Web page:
History of Chalk Drawings
People have created chalk drawings since the Paleolithic era, as evidenced by the chalk and natural pigment drawings of animals found in caves like Lascaux. As the medium developed, artists primarily used chalk to make quick sketches or add background shading to larger works. Early Renaissance artists used black and white varieties to experiment with chiaroscuro and to achieve a more realistic rendering of the human face. During the 16th and 17th centuries, artists often combined two or three colors (black, white, and red) with other mediums like graphite to produce more expressive portraits and sketches. Toward the end of the 19th century, many British artists made large-scale street art chalk drawings, often accompanied by political or proverbial text and highly realistic three-dimensional subjects. Over time, chalk has developed into an artistic medium in its own right.
Chalk Drawings Techniques
Chalk was originally used to create preliminary sketches or add coloring to larger background areas in a work. Chalk is also often used to complement other drawing mediums like graphite and pastel and are often used to accentuate certain features in a composition. Artists who sketch with chalk on its own play with different color pairings. Black and white chalk drawings are done in the au deux crayons style, while the aux trois crayons style combines black, white, and red chalks for fuller compositions. Many street artists use chalk to create three-dimensional scenes that play on perspective and angle to immerse the viewer. These large scale works existed since the 16th century but really took off in the late 1800s, when artists drew scenes to accompany text proclaiming moral lessons and political messages.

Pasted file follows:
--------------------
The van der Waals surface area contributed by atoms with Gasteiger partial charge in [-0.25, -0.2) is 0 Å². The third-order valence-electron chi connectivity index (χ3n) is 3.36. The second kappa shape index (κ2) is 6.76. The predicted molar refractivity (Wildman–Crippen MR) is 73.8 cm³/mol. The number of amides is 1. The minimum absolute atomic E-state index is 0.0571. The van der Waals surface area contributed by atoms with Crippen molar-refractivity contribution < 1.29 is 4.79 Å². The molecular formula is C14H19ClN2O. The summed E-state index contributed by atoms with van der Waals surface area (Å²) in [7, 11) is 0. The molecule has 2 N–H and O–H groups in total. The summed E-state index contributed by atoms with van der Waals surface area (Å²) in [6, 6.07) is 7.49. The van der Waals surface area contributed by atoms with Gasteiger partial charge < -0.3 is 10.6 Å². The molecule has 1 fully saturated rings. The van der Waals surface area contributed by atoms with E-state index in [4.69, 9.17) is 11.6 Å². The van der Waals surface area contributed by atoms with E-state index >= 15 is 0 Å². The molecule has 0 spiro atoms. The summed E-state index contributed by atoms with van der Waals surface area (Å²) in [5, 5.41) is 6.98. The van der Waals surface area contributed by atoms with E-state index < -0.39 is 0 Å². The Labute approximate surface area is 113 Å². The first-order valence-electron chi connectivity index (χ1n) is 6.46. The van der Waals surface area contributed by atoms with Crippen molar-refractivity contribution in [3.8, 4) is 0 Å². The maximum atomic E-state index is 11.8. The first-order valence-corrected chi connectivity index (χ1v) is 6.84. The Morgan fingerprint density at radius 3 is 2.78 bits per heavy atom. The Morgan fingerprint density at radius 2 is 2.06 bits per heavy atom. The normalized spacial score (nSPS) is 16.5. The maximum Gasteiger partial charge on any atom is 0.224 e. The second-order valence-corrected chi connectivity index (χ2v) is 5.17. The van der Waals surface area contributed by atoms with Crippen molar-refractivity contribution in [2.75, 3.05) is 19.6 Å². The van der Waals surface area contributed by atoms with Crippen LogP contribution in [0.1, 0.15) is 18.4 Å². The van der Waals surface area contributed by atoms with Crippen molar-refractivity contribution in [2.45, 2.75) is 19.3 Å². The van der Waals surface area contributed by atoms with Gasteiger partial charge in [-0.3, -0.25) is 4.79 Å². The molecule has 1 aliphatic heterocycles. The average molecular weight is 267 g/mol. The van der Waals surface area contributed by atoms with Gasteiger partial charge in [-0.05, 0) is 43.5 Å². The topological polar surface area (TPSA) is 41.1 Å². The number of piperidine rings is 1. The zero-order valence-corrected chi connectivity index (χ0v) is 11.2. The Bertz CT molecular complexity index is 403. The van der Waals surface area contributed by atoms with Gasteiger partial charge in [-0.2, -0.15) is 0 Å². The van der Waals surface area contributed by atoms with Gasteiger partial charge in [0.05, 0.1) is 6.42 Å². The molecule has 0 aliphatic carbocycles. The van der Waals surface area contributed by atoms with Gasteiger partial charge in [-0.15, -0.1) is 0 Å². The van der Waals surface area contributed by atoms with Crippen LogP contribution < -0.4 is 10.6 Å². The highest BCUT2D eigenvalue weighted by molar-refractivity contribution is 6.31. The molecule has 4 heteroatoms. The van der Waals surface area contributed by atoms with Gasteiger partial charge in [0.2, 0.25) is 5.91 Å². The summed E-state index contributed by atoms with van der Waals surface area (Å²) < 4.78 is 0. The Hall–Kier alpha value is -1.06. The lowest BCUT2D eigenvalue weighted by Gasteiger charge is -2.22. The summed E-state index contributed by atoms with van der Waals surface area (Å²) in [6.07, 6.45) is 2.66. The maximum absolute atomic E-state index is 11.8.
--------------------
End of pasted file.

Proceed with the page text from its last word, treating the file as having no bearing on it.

Artists Known For Chalk Drawings
Old masters of the Renaissance are known for using chalk to sketch the human form. Michelangelo Buonarroti’s sketches for “The Creation of Adam” (1511-1512) were drawn from live models using red chalk. Northern Renaissance artists like Rembrandt and Albrecht Durer also used chalk to create realistic portraits. Peter Paul Rubens used the aux deux crayons method to sketch landscape scenes, and Rococo artists often combined the medium with colored washes for an ethereal effect. Edgar Degas created chalk and pastel drawings of ballerinas and bathers in works like “Dancer Adjusting Her Slipper” (1873) in his signature Impressionist style. Contemporary artist Kurt Wenner is famed for his outdoor 3d chalk drawings, in which he plays with perspective to create encompassing scenes. Other artists associated with chalk drawing include Raphael, Leonardo da Vinci, Jean Clouet, Antoine Watteau, Francois Boucher, Jean-Honore Fragonard, Henri Matisse, Pablo Picasso, and Willem de Kooning.